- Rinse the copper item and dry thoroughly. Copper straight up hates water. If not dried with enthusiasm, it tends to boast ridiculous water marks. It’s like an elegant tuxedo with roller blades and a codpiece. When finished, buff the copper with a fresh soft cloth. Look on as the clean copper glistens – your reflection smiling back at you. The dealer who sold me the pot (antique dealer) would guffaw hard if she could see it now. She preferred the dark, dull “antiqued” look.
- If you cleaned copper jewelry or décor, protect your work. If you don’t like the nutty browns and blue-green hues of tarnished or patinaed copper, you can buy a spray-on lacquer at any hardware store; however, lacquer is a hassle, and it cancels out copper’s anti-microbial properties. Many people protect their clean copper with virgin olive oil. Simply rub a thin layer into the piece with a soft cloth. Of course, if you intend to use the newly clean copper for cooking, apply nothing.
More Ways to Clean Copper Naturally
As you can see, the above method for cleaning copper works very well, but it’s not the only way to get the job done. De-tarnishing copper requires a slight acid and a slight abrasive. Below you’ll find more effective ways to clean copper without purchasing expensive, harsh chemicals.
- Sliced lemon and salt to clean copper pots. This method is ideal for busy kitchens. Slice a lemon in half and dip it in salt and rub it into the bottom of the pot. Lemons are expensive, so don’t waste them. When finished, you could put the lemon down the garbage disposal to keep your sink fresh. (Note: tarnished, dull copper transfers heat just as well as clean copper)
- Vinegar and salt saturate to clean sensitive copper jewelry/antiques. Fill a jar with white vinegar and keep adding salt until it no longer dissipates. Clean your copper item with a soft cloth, rinse, and dry thoroughly. Label the jar for later use on any copper or brass.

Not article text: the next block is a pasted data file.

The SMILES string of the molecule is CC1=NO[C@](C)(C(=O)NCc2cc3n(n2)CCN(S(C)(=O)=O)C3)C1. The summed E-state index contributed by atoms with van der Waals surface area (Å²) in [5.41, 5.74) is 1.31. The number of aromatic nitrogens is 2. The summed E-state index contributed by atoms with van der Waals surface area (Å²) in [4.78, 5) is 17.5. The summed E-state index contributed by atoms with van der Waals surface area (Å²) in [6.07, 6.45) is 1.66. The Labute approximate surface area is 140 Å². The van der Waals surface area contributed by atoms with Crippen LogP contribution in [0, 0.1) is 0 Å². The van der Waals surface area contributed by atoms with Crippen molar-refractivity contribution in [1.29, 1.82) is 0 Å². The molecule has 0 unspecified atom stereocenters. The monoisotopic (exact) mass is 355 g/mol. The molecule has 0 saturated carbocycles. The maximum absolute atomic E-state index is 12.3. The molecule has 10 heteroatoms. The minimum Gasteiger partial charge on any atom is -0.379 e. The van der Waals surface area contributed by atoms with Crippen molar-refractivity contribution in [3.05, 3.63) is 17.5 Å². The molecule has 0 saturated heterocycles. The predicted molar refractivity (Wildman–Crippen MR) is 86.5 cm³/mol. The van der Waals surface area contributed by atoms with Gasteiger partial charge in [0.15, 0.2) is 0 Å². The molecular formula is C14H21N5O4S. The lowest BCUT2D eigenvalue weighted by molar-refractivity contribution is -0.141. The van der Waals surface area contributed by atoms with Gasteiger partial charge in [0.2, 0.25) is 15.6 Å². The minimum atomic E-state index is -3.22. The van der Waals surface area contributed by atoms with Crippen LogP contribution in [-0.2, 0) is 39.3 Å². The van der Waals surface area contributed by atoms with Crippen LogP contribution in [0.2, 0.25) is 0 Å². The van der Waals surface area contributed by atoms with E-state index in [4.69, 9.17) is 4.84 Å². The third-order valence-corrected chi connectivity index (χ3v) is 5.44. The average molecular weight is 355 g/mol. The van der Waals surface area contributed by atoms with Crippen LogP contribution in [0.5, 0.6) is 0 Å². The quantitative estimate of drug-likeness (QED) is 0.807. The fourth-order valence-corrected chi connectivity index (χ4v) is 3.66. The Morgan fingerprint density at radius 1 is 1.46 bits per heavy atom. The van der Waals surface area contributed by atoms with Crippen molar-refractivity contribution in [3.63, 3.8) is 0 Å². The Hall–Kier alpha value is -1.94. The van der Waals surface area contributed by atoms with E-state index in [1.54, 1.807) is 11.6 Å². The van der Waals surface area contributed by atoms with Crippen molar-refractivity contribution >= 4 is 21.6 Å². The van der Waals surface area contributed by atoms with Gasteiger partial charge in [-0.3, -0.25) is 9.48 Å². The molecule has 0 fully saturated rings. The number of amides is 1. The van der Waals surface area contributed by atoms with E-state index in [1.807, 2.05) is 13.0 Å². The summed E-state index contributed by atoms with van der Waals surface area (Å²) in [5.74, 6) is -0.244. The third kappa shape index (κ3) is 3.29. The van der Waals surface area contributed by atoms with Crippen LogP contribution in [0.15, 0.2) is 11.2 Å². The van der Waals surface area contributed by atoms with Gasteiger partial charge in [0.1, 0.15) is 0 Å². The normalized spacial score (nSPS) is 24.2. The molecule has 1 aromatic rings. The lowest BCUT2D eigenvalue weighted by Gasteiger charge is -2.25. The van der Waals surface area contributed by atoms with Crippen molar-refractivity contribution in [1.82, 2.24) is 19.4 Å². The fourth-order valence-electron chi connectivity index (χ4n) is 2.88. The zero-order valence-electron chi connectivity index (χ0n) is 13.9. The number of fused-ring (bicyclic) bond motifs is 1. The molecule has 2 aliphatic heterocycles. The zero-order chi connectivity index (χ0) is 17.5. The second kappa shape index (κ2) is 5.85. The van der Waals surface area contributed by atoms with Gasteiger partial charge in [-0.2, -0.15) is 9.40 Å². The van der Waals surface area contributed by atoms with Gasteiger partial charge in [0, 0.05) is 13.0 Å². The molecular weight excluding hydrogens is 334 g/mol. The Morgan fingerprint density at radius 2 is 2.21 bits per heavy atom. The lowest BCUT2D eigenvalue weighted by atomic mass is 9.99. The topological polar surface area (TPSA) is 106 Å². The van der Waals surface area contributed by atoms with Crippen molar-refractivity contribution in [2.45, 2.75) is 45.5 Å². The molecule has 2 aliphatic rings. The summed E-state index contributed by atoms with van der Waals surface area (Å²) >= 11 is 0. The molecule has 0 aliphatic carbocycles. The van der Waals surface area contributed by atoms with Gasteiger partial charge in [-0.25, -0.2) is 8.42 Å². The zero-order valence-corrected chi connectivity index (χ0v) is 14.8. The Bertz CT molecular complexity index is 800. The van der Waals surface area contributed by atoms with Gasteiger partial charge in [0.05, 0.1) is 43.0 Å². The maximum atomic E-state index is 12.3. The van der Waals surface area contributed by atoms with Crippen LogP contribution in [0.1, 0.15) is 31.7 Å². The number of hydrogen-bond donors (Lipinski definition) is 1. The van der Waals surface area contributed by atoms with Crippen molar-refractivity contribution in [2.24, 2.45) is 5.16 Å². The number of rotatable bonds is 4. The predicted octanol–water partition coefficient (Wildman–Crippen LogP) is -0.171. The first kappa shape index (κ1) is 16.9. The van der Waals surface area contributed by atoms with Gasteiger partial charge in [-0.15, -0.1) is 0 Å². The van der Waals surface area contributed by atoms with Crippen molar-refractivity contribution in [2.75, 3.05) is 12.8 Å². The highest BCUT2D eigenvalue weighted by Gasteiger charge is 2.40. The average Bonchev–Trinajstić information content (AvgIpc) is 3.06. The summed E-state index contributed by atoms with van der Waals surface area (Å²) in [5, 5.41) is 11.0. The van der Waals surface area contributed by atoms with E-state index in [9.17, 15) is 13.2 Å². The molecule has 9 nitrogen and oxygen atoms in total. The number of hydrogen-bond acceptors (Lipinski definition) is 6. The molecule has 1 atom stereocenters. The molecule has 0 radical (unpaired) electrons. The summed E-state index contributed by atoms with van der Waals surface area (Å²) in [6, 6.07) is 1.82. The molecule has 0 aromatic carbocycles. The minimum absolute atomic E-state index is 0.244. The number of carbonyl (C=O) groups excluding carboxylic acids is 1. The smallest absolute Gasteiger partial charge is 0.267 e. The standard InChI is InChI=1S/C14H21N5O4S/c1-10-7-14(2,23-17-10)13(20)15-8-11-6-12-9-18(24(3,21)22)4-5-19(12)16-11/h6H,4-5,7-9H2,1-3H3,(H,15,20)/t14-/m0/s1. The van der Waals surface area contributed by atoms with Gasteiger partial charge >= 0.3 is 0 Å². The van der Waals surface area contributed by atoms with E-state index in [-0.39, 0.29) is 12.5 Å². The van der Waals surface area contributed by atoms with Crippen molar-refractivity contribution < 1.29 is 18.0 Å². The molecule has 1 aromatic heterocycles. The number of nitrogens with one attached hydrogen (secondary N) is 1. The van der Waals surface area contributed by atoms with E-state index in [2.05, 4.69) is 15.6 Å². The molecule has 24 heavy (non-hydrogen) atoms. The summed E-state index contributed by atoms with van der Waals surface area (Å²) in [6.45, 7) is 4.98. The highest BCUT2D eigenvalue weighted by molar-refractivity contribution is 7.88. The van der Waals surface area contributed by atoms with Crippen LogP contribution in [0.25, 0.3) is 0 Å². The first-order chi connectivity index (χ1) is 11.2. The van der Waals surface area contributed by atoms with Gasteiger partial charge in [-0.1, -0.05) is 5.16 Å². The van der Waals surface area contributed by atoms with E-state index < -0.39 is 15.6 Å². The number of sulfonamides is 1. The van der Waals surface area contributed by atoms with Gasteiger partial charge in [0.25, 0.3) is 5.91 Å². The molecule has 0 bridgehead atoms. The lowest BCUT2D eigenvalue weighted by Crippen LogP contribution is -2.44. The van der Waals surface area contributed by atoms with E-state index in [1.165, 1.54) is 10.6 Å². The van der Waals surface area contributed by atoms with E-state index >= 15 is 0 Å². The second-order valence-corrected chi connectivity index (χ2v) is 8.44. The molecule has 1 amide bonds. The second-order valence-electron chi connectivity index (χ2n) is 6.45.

- Ketchup. The person who discovered this copper cleaner was either good at chemistry or completely disturbed. This works much the same way as the salt, flour, and vinegar paste; however, I think robbing French fries of their birthright is wrong. It’s also messy.
- Lemon juice, salt, and flour. This is nearly the same cleaner as the one featured above. White vinegar and lemon juice have similar PH levels, but lemon juice is more acidic than most vinegar solutions. Substituting lemon juice for vinegar will give you some added punch to clean copper that is severely tarnished.
- How to clean pennies. If you are here to clean copper pennies, follow the link. My friend is an avid coin collector, and he will show you how to do this without damaging your investment.
Eco-Friendly Copper Cleaners
Twinkle Copper Polish. While no commercial metal polish is going to be completely free of earth-killing chemicals, this one has been mentioned in several green publications. It contains no phosphorus and the packaging is recycled cardboard. It is very popular with copper collectors, and they go out of their way to get it – you won’t find Twinkle in stores. There are many online vendors and the price, even with shipping, is very reasonable. I mean, Amazon has Twinkle for $9 at the moment!
Quickleen. From what I’ve heard from collectors, Quickleen is great for cleaning copper, other metals, and a variety of surfaces. I haven’t come across a website for a metal cleaner that is so hell-bent on coming across as green. They boast that you don’t even have to use gloves while using this product. I wonder, is it also safe to eat?
Bistro Copper and Brass Cleaner. Copper polishers are always boasting how “non-abrasive” they are, as though polishing metal could be anything but an abrasive process. Well, this product uses a super-fine abrasive that will leave your copper with a mirror finish – free of scratches.